Saskatchewan city focuses on water supply after oil spill
PRINCE ALBERT, SASK. — Provincial officials in Saskatchewan say a riverside city whose water supply is threatened by an oil spill is building a hose, dozens of kilometres long, to draw water from another river.
Sam Ferris with Saskatchewan’s water security agency says Prince Albert is constructing a line with 20-centimetre-diameter irrigation pipe along the ground to a spot on the South Saskatchewan River near the Muskoday First Nation, between 20 and 30 kilometres away.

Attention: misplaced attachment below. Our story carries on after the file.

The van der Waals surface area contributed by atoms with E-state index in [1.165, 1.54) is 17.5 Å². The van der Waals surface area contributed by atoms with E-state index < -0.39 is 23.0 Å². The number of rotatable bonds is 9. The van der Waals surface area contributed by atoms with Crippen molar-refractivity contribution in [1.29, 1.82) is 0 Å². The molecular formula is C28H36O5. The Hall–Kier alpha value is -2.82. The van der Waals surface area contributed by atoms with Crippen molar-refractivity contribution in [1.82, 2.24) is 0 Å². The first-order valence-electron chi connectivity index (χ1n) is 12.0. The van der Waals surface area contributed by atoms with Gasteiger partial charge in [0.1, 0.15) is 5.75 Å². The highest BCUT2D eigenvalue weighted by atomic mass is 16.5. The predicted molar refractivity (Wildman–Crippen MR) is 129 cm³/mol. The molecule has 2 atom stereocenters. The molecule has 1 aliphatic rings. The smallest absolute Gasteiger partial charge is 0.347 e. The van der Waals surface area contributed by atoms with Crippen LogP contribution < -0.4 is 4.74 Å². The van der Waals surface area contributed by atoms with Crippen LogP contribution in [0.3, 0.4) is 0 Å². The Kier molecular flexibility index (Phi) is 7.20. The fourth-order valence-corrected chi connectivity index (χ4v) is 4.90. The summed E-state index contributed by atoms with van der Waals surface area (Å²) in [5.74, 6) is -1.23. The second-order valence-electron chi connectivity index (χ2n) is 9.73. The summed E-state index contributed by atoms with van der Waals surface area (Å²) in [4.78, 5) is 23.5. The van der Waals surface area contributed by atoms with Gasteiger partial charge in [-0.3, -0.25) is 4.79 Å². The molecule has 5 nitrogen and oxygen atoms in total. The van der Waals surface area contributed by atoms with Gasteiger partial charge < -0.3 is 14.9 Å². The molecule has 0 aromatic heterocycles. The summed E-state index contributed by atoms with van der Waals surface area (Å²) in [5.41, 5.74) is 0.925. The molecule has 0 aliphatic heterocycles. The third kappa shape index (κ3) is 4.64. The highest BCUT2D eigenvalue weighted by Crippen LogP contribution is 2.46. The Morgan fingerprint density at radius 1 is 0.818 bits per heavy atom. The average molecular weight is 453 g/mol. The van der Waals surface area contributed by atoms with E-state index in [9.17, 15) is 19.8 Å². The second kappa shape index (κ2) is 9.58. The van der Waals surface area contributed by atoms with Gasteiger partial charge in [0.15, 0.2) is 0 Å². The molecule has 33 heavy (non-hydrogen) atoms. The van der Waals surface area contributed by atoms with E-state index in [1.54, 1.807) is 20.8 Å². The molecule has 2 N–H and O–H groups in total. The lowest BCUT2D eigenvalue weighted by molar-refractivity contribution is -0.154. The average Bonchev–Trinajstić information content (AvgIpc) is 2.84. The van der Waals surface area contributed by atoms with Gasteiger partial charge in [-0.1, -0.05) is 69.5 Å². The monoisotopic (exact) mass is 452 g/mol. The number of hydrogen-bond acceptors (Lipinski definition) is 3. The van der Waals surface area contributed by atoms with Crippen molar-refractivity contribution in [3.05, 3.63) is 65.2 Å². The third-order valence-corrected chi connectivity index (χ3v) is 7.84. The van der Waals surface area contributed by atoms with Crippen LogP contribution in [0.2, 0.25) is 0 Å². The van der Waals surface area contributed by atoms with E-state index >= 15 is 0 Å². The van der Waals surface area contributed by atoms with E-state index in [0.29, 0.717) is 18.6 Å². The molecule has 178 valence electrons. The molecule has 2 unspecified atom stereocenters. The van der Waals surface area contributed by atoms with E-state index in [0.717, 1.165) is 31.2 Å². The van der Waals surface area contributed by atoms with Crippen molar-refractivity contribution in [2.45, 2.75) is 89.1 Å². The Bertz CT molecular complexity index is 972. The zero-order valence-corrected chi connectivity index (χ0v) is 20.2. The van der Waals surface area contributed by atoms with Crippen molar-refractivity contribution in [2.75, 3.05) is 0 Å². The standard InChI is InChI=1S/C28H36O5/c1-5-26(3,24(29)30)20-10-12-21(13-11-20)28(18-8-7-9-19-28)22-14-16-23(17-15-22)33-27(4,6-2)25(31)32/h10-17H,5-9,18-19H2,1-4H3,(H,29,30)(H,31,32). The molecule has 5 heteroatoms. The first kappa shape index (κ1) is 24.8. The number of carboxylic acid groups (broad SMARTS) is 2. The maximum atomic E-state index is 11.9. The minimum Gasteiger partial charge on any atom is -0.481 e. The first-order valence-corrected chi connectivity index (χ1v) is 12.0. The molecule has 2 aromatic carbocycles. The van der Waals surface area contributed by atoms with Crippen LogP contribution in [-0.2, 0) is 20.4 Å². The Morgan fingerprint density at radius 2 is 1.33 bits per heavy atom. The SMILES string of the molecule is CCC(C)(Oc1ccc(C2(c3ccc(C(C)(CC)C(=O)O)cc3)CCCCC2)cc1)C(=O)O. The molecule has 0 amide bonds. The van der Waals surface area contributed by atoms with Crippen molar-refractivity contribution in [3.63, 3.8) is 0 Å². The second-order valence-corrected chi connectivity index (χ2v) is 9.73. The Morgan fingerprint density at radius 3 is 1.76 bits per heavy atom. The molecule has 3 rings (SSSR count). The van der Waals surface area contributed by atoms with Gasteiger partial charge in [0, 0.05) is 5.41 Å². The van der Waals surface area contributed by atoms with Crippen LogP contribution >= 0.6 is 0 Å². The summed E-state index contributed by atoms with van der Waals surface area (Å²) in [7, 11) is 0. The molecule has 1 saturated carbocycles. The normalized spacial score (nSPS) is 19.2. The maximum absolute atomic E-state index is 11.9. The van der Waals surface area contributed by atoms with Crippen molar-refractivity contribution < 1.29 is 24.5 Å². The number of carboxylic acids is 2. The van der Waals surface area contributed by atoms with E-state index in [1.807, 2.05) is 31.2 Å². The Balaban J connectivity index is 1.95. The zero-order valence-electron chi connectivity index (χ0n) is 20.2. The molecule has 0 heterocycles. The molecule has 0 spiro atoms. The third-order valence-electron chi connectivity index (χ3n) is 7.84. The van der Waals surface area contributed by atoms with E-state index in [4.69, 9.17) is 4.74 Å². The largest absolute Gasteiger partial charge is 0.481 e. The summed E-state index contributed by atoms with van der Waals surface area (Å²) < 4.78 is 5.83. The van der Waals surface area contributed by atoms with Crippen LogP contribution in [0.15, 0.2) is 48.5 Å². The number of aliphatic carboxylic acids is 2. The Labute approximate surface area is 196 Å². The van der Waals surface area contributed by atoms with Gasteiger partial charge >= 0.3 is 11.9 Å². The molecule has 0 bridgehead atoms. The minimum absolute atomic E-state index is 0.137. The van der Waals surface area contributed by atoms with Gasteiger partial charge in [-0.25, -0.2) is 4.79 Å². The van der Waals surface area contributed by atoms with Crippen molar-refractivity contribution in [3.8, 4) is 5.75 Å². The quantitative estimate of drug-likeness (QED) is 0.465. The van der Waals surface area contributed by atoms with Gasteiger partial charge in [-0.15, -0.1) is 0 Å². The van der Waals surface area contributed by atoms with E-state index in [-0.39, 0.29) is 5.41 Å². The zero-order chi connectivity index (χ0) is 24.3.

The city of more than 35,000 people has been preparing to shut its regular water intakes on the North Saskatchewan River following a spill upstream of up to 250,000 litres of crude oil and other material at a Husky Energy Pipeline near Maidstone, Sask., on Thursday.
Prince Albert has a few days of water in reservoirs and has also been preparing to treat water from its stormwater retention ponds while oil from the spill flows past.
Wes Kotyk with Saskatchewan’s environmental protection branch says officials don’t know how long that could take, since the plume of the spill has broken up and slicks can get hung up on bends and take time to move along the river.
North Battleford, which is upstream, shut off its water supply intakes on Friday and is now relying on its limited supply from wells.